The required sample size for this study was estimated with a power analysis using G∗Power 3.1 (Faul et al., 2007). Effect sizes for the comparison between no-go and baseline conditions in Experiment 2 were on average ηp2 = 0.35; a comparison between no-go and strategy training conditions was expected to yield even stronger effects. The necessary sample size to detect an effect size of ηp2 = 0.35 with 0.95 power was estimated to be N = 28. Funding was allocated for 35 participants, who all completed the study.
A sample of 35 students at Washington University in Saint Louis completed the experiment in exchange for payment ($10.00 an hour). All participants were native English speakers (12 males and 23 females; mean age = 20.90 years). The experiment was approved by an ethics committee (Washington University institutional review board); all participants provided written informed consent in accordance with the declaration of Helsinki.
The task was similar to the version presented in Experiment 2, with the following changes: the delay period was lengthened to 4500 ms, the inter-trial interval was lengthened to 1500ms, and a larger set of cue and probe letters was used (A, C, D, E, F, G, H, M, N, P, T, U, and X), excluding all letters bearing a perceptual similarity with digits. No-go trials were present in the task, similar to Experiment 2: these trials were signaled by the probe being a digit (any digit from one to 9nine) rather than a letter. The frequencies of the different trial types within each task block were comparable to Experiment 2.
The strategy training was similar to Experiment 1. Participants were first informed that an A cue would be followed by an X probe 80% of the time. They were then asked to mentally prepare the most likely response to the probe during the interval following the cue. Lastly, participants were trained to implement this advance preparation strategy during practice trials. In a first phase, the experimenter completed 14 practice trials by pressing the response buttons; at the same time, the participant had to say out loud “yellow” (indicating the target response key) during the delay period if the cue was an A and “blue” (indicating the non-target response key) if the cue was not an A. In a second phase, the participant completed a series of 24 practice trials by pressing the response buttons themselves; they still had to say “yellow” or “blue” out loud during the delay period.
Strategy training questionnaire
To ensure that the strategy training had an actual influence on the strategy used in the task, participants were required to complete a short questionnaire at the end of the session. The questionnaire comprised five questions; participants had to respond to each question by indicating their answer on a 9-point scale ranging from “not at all” to “completely.” The following questions were asked in random order:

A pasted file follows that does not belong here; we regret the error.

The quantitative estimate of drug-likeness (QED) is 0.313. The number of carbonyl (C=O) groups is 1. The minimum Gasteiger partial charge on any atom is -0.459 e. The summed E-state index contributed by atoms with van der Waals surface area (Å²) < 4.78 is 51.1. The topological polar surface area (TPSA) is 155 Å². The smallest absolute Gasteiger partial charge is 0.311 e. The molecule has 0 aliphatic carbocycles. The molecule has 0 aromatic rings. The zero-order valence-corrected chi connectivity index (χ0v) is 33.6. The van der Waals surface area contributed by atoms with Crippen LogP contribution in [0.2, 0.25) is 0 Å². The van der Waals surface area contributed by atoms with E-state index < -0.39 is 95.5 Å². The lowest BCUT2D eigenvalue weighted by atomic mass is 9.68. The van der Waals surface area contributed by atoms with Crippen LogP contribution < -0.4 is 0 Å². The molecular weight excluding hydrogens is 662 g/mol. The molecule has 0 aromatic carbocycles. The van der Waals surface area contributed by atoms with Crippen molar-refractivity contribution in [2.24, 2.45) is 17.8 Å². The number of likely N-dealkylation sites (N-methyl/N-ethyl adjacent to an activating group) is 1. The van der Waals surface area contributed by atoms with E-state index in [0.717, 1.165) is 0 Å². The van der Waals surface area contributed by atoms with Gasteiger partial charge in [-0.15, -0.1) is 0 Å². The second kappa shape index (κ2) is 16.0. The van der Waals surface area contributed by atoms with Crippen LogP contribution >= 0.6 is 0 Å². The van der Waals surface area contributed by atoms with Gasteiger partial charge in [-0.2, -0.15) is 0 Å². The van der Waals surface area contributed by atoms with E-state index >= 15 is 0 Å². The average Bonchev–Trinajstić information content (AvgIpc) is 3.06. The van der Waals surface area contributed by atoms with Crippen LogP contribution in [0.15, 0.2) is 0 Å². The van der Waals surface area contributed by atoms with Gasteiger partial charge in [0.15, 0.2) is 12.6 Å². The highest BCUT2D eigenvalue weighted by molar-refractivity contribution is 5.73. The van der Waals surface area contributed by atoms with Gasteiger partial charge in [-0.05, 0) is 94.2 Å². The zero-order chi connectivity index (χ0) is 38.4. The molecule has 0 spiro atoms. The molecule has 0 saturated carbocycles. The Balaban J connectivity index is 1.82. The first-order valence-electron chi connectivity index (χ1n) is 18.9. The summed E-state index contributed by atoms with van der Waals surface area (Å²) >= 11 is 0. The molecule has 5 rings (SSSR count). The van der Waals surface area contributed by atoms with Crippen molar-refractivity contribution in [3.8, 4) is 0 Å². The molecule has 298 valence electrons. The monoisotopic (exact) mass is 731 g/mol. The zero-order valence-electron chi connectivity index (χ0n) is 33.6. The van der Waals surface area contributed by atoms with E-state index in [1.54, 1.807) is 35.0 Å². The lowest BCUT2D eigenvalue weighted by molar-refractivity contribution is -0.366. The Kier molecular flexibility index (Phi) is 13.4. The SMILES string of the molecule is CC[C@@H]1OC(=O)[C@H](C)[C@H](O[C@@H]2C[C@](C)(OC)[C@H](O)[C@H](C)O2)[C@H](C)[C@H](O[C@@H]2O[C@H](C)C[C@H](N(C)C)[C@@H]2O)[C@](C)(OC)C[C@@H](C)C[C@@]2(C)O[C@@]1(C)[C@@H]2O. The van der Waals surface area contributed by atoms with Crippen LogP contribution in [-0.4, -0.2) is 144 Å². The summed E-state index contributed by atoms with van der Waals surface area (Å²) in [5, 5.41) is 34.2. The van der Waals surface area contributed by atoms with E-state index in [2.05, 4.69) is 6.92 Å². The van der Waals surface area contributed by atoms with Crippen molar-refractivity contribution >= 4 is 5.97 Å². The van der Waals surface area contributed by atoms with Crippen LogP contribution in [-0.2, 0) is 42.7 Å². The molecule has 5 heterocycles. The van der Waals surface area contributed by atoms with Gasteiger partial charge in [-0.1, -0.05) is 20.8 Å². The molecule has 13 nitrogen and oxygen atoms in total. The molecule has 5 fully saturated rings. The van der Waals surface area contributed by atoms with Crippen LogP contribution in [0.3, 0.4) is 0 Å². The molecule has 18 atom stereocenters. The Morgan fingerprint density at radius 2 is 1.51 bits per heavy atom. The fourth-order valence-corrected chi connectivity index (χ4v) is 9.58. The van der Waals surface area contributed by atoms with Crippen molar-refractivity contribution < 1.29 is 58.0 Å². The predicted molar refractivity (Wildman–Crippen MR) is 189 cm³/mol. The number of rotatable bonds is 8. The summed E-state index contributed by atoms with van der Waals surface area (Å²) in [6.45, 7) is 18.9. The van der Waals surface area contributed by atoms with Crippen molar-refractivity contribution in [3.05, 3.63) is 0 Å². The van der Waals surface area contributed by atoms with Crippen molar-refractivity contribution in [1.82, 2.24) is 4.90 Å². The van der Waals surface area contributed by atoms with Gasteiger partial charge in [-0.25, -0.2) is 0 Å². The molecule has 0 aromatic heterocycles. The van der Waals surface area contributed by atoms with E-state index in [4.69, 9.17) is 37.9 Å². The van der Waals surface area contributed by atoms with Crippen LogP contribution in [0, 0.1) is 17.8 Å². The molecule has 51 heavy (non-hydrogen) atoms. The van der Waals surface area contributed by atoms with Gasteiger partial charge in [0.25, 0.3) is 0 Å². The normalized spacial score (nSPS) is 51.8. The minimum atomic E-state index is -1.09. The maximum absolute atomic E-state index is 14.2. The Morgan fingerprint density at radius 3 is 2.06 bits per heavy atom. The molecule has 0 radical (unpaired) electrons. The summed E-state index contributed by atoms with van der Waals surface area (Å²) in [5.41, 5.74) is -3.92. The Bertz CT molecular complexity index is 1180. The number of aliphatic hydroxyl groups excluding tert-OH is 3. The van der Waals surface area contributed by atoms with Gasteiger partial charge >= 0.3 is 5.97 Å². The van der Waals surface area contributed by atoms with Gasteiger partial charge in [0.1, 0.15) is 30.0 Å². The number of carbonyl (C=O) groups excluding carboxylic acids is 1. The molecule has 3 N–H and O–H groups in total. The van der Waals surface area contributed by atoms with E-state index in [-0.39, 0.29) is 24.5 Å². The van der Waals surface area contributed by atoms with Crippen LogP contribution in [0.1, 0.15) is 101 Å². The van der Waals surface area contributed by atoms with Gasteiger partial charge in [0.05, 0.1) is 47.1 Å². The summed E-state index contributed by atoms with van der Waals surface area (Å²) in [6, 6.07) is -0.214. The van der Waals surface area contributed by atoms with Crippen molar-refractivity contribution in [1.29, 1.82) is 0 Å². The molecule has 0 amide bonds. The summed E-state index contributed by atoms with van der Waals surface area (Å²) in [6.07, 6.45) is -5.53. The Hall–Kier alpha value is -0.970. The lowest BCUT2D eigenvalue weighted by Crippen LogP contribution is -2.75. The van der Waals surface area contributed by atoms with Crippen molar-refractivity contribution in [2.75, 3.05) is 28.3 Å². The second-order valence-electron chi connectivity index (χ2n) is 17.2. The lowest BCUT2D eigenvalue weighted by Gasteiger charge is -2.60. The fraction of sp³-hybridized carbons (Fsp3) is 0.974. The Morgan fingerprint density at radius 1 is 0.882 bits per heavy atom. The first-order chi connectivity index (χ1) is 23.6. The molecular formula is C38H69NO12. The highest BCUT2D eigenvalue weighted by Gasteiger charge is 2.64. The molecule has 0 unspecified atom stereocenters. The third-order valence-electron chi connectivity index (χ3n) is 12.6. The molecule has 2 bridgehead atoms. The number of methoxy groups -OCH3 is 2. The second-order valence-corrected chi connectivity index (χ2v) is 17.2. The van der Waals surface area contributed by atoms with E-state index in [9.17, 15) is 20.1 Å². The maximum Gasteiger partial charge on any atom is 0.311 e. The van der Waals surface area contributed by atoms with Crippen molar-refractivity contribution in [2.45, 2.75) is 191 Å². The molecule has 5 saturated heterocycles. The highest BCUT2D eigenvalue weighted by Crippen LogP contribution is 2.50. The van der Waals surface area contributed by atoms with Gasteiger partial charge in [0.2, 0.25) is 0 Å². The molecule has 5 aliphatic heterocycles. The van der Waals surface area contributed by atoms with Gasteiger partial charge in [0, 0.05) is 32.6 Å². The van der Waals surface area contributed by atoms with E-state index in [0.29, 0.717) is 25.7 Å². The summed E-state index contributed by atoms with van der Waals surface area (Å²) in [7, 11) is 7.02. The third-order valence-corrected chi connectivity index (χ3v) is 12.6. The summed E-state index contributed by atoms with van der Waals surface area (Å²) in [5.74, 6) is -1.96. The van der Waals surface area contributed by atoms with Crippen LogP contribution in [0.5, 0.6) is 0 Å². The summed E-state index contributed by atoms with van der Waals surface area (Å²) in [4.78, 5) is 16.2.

(1) Did you try to follow the strategy instructions during the task?
(2) Do you think the strategy training influenced the way you performed the task?
(3) Did you have trouble following the strategy instructions during the task?
(4) Were you already using the advance preparation strategy in the previous version of the task?
Participants completed the testing session individually. The protocol was divided into two sessions separated by 1 week; participants completed the no-go version of the AX-CPT in the first session and the strategy training version in the second session. They completed four blocks of 48 trials for each version of the AX-CPT, for a total of 192 trials per condition, each composed of 160 go-trials (64 AX, 16 AY, 16 BX, 64 AY) and 32 no-go (16 preceded by A-cue, 16 by B-cue). Trials were presented in random order with the constraint that there could be no more than two consecutive AY trials, BX trials, no-go trials with an A cue, or no-go trials with a B cue. The no-go AX-CPT was preceded by 12 practice trials, which were repeated until the participant reached at least 70% accuracy. Participants took a short break between each task block.
Two participants were excluded from the sample because they had very high error rates (both had >40% errors on AX trials). The final sample included 33 participants. Descriptive statistics for the AX-CPT as a function of task condition are presented in Table 3 and illustrated in Figures 5 and 6.
FIGURE 5. Average error rates in the AX-CPT as a function of trial type and task condition (Experiment 3). Error bars represent within-subjects standard errors of the mean.
FIGURE 6. Average response times in the AX-CPT as a function of trial type and task condition (Experiment 3). Error bars represent within-subjects standard errors of the mean.